How Can We Help Students Start?

Research on college writing indicates that, perhaps now more than ever, students tend to be intimidated by writing assignments, particularly complex assignments with many important elements. Many students experience anxiety, sometimes quite acute, and many also endure particularly low self-efficacy with regard to writing tasks. Facing an assignment sheet, many students feel incapable of taking the initial steps toward a topic, and as a result, they put off the writing process until it is far too late for them to develop an effective paper. As this guide has emphasized before, late starts sometimes result from laziness or extreme under-preparation, but more often than not, we can help.

Tips to Make Your Grading Easier: Use Process Assignments

After many experiences with students starting their writing projects too late and creating disastrous papers at the last minute, many of us have already adopted a “best practice” recommended by researchers in composition: using process assignments. Process assignments are informal, formative assignments graded primarily for completion and development. They do require more “up front” time from instructors, who have to respond to the students’ incomplete ideas, rather than their polished products—but we will make up that time at the end of the term, when students turn in clearer, more professional papers that require less-extensive markup. Students also benefit by learning that writing tasks do not happen all at once, but rather require a process involving multiple kinds of activity.

TIP# 7: Develop Process Assignments that Target Writing Goals

One common process assignment is simply the “draft” paper. Reviewing drafts is a wise practice, since it helps instructors re-route students who have started off on an unrewarding track, but it works best as the last “process” assignment in a carefully guided sequence, and will be discussed in more detail in this guide’s section on revision, Why Make Students Revise? For now, the following list includes potential process assignments for every stage in the writing process before the “draft review” stage. There are far more here than we would probably choose to include for every class; the purpose of this list is to propose many possibilities, which we can choose and tailor to our specific assignments’ needs, and our students’ capabilities.

TIP# 8: Use Responses to Process Assignments to Build Student Confidence

Each of the above assignments has the chance to do double-duty, keeping students on-track toward effective writing projects, but also helping them feel in-control of the writing process (and therefore reducing writing anxiety, and boosting writing-related self-efficacy). Many students already know that their writing does not meet expectations, but have trouble understanding what to do about that, particularly when our feedback overwhelms them with critiques that are too numerous, too nitpicky, or too negative. Three simple grading “tricks” have a good track record with building confidence while encouraging further work:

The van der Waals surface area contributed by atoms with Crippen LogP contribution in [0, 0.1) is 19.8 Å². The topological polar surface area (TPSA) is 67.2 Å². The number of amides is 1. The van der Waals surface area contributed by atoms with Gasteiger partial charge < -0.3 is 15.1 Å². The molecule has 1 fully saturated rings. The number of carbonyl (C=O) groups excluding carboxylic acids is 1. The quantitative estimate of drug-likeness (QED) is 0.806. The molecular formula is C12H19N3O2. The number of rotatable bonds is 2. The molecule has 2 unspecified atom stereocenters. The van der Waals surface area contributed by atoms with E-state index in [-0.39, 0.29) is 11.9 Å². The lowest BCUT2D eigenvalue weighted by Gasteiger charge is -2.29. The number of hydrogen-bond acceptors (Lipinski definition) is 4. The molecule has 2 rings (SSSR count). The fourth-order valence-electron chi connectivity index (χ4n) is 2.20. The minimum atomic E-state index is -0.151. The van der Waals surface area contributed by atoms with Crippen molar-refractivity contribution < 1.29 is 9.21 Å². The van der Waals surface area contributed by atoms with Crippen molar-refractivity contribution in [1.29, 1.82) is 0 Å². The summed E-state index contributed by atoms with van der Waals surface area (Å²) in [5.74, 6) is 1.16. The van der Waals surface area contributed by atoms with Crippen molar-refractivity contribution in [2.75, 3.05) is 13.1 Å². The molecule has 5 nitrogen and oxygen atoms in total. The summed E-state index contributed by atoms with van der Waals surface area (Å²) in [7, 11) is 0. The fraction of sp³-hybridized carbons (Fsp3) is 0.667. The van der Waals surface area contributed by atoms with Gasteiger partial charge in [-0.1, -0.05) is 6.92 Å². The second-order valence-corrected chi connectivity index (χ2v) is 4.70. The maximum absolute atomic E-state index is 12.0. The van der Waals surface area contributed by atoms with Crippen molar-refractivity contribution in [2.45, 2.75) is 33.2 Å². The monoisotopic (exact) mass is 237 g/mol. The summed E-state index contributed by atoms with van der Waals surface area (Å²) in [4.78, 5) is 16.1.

The Criticism Sandwich

Perhaps the most basic rhetorical device we can use in responding to student work is a demand for more work, sandwiched between observations about what the student has done well. Positive observations need not lavish praise on a clearly incomplete draft. Indeed, the first part of the sandwich can often simply summarize what we think the student’s project is attempting. Such a “read it back to me” approach helps dignify student thought and effort, by showing that we took the time to understand what they have done. The summary-critique-praise sequence may seem patently artificial—and it is—but its purpose is to help students feel comfortable with what they have done, and accept the further work they will need to do in order to produce an effective paper.

Two Is Enough

Contemporary research in composition indicates that students respond best to a limited number of critiques. After about four “action items,” students’ ability to assimilate and use our advice in future work (or in revisions) becomes limited. Faced with a welter of comments, students often pick one or two, seemingly at random, and work on those. As a rule of thumb, particularly for process assignments, our feedback will be most effective if we pick out only one or two major areas for improvement, and if we stick to the most systemic problems—particularly those of content and structure. If we have to comment on grammar or style, we should be choosing problems that appear in every paragraph, if not every sentence, or problems that render the content literally undecipherable.

Socratic Writing Responses

Rather than detailing, in discursive form, exactly what went wrong with an outline, draft, or paper, we can usually elicit much more enthusiasm (not to mention hard work) by asking questions. For example, instead of saying, “The research question is still too vague,” it’s often preferable to ask probing questions that invite the student to revise further. Such questions can often use the pattern of the Apply the Why exercise included in the Student Edition of this guide, helping students develop more focused projects by asking questions that encourage them to develop more specific research questions and hypotheses. Process assignments and formative responses help encourage productive writing habits among students, by breaking down larger projects into manageable steps, and modeling process-based writing through course structure. By encouraging students to take ownership of their research and writing process, and to manage their time, we also reduce the likelihood of plagiarism, which forms the central focus of the “Tips” in the next section

Apply the why

A Writing Guide for Social Work Created in 2011-2018 by Christopher D. Kilgore for the School of Social Work at the University of Texas at Arlington